How to Be a Skeptic—the Right Way: Part IISubmitted by Bernhardt Wealth Management on August 17th, 2020
A couple of weeks ago, we shared a blog post introducing the concept of how to be “positively skeptical,” i.e., adopting a mental attitude, not of closed-mindedness, but rather openness to new information that is accompanied by a bias toward careful verification. We discussed the importance of separating fact from fiction when it comes to making investment decisions, noting that all too often in today’s internet -and social media-driven world, falsehood and exaggeration circulate more widely than truth and reliable information.
In this post, we’ll examine the interplay that occurs in each one of us as we struggle to balance our decision-making processes between logic and the pull of our emotions. More and more, we are bombarded each day with a deluge of headlines and claims, each of them calculated to provoke an emotion-driven reaction. Whether it is an email from a political organization (especially prevalent during this election season) expressing outrage at the latest statements by an opponent—quickly followed by a request for a donation—or a headline from the financial media proclaiming the imminence of the next market meltdown, we are slammed daily by information that plays on our emotions. Being too quick to follow our emotional instincts can often get us into trouble, with investing and in other areas of life.
Now, we should remember that there’s nothing wrong with having emotions—even strong ones. As human beings, we’re wired for emotion. And especially now, during the extraordinary circumstances we are living through in the age of COVID-19, we are feeling many emotions, some of them quite strong. For example, many of us may be grieving the loss of the “normal” life we used to have just a few months ago. It’s important to acknowledge these feelings. In a recent National Public Radio piece, behavioral counselor Sonya Lott explains how unattended grief can impair “every aspect of our being—physically, cognitively, emotionally, spiritually . . .” and financially, we might add. Lott says, “We can’t heal what we don’t have an awareness of.” In other words, emotions are not only unavoidable, they’re essential. But remember: When you put your feelings in the financial driver’s seat, they will steer you toward what your instincts would prefer, rather than what reason might dictate.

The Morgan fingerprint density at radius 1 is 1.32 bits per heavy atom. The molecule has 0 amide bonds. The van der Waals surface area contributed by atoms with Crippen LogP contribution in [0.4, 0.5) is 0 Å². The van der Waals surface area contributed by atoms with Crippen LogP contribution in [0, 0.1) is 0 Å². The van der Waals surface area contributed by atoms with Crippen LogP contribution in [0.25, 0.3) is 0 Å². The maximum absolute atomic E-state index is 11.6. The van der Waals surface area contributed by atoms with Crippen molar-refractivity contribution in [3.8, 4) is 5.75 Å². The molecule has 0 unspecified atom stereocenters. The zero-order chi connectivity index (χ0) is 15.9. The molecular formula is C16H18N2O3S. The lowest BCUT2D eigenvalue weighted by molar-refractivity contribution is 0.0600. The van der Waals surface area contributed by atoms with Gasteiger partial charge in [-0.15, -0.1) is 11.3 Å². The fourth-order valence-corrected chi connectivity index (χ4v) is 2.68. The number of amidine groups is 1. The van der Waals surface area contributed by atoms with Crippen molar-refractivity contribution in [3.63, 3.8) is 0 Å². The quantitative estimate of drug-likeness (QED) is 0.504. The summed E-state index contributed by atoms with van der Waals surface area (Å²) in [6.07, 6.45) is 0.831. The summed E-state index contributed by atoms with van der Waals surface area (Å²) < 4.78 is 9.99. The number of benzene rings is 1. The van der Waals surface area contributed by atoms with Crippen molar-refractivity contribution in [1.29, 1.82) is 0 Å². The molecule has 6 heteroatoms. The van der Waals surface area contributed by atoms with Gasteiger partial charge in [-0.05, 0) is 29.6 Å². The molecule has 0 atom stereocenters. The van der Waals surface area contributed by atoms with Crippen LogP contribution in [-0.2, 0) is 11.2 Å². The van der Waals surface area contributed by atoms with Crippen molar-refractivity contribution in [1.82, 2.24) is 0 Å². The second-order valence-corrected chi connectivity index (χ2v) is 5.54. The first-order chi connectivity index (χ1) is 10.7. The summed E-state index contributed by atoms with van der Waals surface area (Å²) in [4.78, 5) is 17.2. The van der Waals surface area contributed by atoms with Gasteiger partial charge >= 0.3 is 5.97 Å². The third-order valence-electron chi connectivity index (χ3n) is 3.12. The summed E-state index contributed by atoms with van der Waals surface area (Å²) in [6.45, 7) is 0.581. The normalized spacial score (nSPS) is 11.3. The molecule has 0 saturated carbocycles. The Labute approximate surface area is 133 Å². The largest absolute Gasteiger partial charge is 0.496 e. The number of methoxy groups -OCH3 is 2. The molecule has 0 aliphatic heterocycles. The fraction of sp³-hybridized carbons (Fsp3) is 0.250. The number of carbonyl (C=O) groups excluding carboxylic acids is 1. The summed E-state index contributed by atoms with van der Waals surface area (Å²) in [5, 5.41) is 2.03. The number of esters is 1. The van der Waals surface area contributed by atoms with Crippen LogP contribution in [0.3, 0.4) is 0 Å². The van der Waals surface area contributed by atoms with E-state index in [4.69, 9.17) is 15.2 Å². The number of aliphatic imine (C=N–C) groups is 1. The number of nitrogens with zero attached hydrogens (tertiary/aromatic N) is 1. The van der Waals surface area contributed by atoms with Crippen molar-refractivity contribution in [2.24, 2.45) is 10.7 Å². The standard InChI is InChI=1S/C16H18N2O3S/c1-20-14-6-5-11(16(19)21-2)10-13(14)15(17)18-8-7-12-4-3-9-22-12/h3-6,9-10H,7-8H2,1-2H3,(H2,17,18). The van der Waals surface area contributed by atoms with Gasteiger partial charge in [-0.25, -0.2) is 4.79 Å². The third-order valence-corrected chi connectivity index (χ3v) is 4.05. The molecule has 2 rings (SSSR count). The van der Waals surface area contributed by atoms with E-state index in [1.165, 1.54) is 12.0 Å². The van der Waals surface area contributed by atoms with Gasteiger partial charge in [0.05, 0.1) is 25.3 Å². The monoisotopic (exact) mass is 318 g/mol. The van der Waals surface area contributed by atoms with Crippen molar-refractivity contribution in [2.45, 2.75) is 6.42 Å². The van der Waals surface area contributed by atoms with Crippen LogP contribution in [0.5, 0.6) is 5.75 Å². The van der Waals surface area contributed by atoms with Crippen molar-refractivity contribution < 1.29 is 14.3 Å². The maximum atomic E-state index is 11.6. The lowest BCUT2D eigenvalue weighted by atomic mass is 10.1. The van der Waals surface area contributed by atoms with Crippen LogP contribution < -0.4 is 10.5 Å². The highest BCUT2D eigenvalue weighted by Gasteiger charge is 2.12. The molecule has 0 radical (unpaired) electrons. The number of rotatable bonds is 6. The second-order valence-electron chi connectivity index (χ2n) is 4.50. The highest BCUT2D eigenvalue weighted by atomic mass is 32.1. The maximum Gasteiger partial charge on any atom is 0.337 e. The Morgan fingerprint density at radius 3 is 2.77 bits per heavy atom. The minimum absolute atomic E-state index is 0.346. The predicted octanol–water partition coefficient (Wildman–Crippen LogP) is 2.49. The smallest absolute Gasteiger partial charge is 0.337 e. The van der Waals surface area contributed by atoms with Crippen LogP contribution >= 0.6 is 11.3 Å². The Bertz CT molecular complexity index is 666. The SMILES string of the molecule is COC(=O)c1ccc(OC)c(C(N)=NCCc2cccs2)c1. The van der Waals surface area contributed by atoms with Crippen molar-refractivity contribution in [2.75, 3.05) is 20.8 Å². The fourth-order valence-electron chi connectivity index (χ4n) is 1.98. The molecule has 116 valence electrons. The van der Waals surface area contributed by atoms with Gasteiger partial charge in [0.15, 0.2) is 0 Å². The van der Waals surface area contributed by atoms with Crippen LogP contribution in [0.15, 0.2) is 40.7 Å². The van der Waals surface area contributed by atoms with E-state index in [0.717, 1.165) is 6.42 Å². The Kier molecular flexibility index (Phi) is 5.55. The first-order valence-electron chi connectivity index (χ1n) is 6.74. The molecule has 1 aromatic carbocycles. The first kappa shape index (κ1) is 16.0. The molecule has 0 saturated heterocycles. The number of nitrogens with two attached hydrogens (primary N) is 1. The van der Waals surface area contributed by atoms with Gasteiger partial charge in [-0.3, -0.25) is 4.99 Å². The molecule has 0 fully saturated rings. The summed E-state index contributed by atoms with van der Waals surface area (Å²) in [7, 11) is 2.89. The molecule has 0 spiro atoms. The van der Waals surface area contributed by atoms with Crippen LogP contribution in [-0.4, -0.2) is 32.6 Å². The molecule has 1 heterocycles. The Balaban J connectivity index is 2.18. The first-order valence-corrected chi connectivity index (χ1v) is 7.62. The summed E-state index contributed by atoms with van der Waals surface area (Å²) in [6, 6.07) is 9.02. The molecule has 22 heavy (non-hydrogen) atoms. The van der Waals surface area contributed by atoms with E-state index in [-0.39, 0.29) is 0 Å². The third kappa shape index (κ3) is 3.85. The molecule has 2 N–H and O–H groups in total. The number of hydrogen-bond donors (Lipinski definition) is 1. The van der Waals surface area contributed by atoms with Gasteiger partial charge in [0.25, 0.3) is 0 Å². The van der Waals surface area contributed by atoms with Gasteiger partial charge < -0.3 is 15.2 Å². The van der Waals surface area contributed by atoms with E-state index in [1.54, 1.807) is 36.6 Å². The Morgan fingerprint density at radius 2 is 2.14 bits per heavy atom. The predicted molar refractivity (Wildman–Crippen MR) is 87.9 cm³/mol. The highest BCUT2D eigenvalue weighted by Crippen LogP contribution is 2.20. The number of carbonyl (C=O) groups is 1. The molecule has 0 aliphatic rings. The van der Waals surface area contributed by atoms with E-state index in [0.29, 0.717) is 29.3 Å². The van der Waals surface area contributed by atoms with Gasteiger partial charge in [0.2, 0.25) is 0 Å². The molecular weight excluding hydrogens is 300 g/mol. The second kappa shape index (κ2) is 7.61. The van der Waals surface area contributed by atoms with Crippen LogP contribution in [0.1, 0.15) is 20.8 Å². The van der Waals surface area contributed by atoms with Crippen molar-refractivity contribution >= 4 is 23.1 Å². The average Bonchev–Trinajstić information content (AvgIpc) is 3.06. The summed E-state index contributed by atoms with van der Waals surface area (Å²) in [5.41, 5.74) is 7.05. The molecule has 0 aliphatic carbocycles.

Behavioral finance, an extensive field of study dedicated to understanding how our instincts and emotions often interfere with our ability to make rational financial decisions, becomes an important consideration here. Research in behavioral finance tells us that every investor faces strong, hardwired temptations to:
- Chase illusory trends
- Fear the very investment risks that are expected to generate our greatest rewards
- Regret even our most sensible decisions in the face of minor setbacks
- Disregard the most durable data
- Overreact to breaking news and emotion-triggering language
On that last point, words alone can create a potent brew of emotions. Guns, abortion, climate change, and immigration are terms that probably generate a rise out of you, one way or the other. The same goes for financial catchwords: crashing, soaring, crisis, and opportunity.
Strong feelings, while natural, will create blind spots in your reasoning. Add the speed and omnipresence of the internet, and it becomes even easier to lead with your emotions. The problem, as Hans Rosling states in his book Factfulness, is that “There’s no room for facts when our minds are occupied by fear.” The power of people’s emotional responses is so strong, academics like Jonah Berger at the Wharton School have written whole books on how marketing teams can appeal to them—for better or worse.
Emotion-triggering communications aren’t inherently wrong or bad. Your favorite causes use them to nudge you into giving more generously. We use them in messages just like this one, to encourage you to embrace your own best investment interests. You may not realize it, but you probably use them as well, to advance your own heartfelt beliefs. Unfortunately, not every application is as well-intended, as slick salespersons, manipulative scammers, and identity thieves know all too well.
So, as an evidence-based investor, how do you navigate past these and many other emotional traps? It can help to have an objective advisor point out your own behavioral blind spots. But there are things you can do to help yourself as well. Has something you’ve seen, heard, or read left you “stirred up”? The more aggressively an appeal tugs at your emotions—whether fear, anger, excitement, or elation—the more important it is to pause long enough to allow logic to kick into gear.
Especially if it involves your financial well-being, we strongly recommend hitting the pause button before making any next move. Take your emotional “temperature.” Wait for the heat to subside. Most importantly, take some time to conduct extra due diligence before taking the bait.
In our work with clients, we routinely counsel with them to temper the effects of strong emotion on financial decision-making. As professional, fiduciary financial planners and counselors, we know that emotions—whether ours or our clients’—are not a reliable basis for sound investment or financial planning decisions. If we can help you in your quest to make more informed financial decisions, please contact us. And if you’d like to read our recent article, “Taming Your Emotions: The Key to Better Investment Returns,” click here.